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Skyman: Found-footage filmmaking revisited

  • By The Newnan Times-Herald
  • |
  • Jul. 17, 2020 - 3:34 PM

Skyman: Found-footage filmmaking revisited

The Newnan Times-Herald


Review By: Jonathan W. Hickman

Twenty years ago, possibly influenced by Rob Reiner’s landmark “This is Spinal Tap,” co-directors Daniel Myrick and Eduardo Sánchez answered the question: what if we made a mockumentary horror film?

Relying on something dubbed “found footage,” “Blair Witch” gave birth to a shaky-cam, nauseating sub-genre. The horror film, made for just $60 thousand, premiered at the Sundance Film Festival and became a box office phenomenon that pulled in an astounding $248 million worldwide.

Although a significant amount of craftsmanship went into making “Blair Witch,” it spawned a generation of wannabe filmmakers, who were inspired to grab their handi-cam and make their own damned movie. The host of cheap, often thoughtless, and gruesome imitators ushered in two decades of low or no budget cinema.

Few of these shaky efforts broke through as quality work, but studios minted money. The early highpoint was 2007’s “Paranormal Activity.” That film managed to do something unique with the genre by constraining location and utilizing a stationary prosumer video camera with creepy “authentic” night vision images.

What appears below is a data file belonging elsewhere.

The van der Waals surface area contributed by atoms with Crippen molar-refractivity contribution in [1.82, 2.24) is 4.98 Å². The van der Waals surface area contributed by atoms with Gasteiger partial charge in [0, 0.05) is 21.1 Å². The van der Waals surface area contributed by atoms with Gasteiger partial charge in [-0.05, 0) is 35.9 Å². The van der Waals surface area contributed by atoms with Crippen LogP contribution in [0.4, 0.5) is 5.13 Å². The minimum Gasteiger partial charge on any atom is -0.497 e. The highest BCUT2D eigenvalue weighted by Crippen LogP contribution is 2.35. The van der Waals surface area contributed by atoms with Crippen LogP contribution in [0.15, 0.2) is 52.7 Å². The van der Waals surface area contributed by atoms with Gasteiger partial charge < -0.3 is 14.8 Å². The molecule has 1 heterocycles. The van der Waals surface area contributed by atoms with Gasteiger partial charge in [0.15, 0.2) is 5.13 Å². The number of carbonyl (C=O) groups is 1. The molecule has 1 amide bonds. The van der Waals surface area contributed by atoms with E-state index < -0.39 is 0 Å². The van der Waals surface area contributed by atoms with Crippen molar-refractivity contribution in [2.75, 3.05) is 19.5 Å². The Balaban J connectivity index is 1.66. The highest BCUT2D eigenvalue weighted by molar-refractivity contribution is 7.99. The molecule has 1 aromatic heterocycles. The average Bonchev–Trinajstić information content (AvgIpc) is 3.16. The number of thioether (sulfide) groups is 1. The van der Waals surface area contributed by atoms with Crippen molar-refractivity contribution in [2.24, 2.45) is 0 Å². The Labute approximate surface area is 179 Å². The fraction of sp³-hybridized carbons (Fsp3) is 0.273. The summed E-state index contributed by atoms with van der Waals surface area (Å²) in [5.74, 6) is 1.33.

Director M. Night Shyamalan breathed new life into the decaying concept and his career with the cheapie (by his standards) “The Visit” in 2015. Just as other well-known directors like George A. Romero (see 2007’s “Diary of the Dead”) had done, Shyamalan built on the elements popularized by Myrick and Sánchez—found footage filmmaking was now mainstream.

So, it’s against that backdrop that writer/director Myrick returns to the sub-genre to further explore its limits. And with “Skyman,” he gives us a little of what worked in “Blair Witch” but, thankfully, with a bit steadier hand on the camera.

This time, a documentary film crew profiles the troubled Carl Merryweather (Michael Selle), a simple, but a kindly man who struggles with the lingering memory of a long-ago alien encounter. As a child, Carl claims to have met an extraterrestrial in the desert. He believes that the Skyman, as he calls it, will return on his 40th birthday.

The documentary crew carefully covers the backstory. We see archived news coverage, get interviews with family and friends, and even go with Carl to a UFO convention. It’s equal parts interesting and amusing.

Myrick is a pro in handling this type of material. And because he’s mining familiar territory, rest assured that there is an inevitably frightening conclusion. Those frights are not as impactful this time around. What works best is the humorous and diverting lead up to the jumps scares and the manipulative handheld camera thrills.

Despite Myrick’s best efforts to improve upon the type of filmmaking that birthed his career, “Skyman” proves to be a lesser example of the found-footage formula. One wonders whether there’s anything more that can be done with it. Maybe director Rob Reiner, with another “Tap,” should try to turn things up to 11.


A Tomatometer-approved critic, Jonathan W. Hickman is also an entertainment lawyer, college professor, novelist, and filmmaker. He’s a member of the Atlanta Film Critics Circle, The Southeastern Film Critics Association, and the Georgia Film Critics Association. For more information about Jonathan visit: or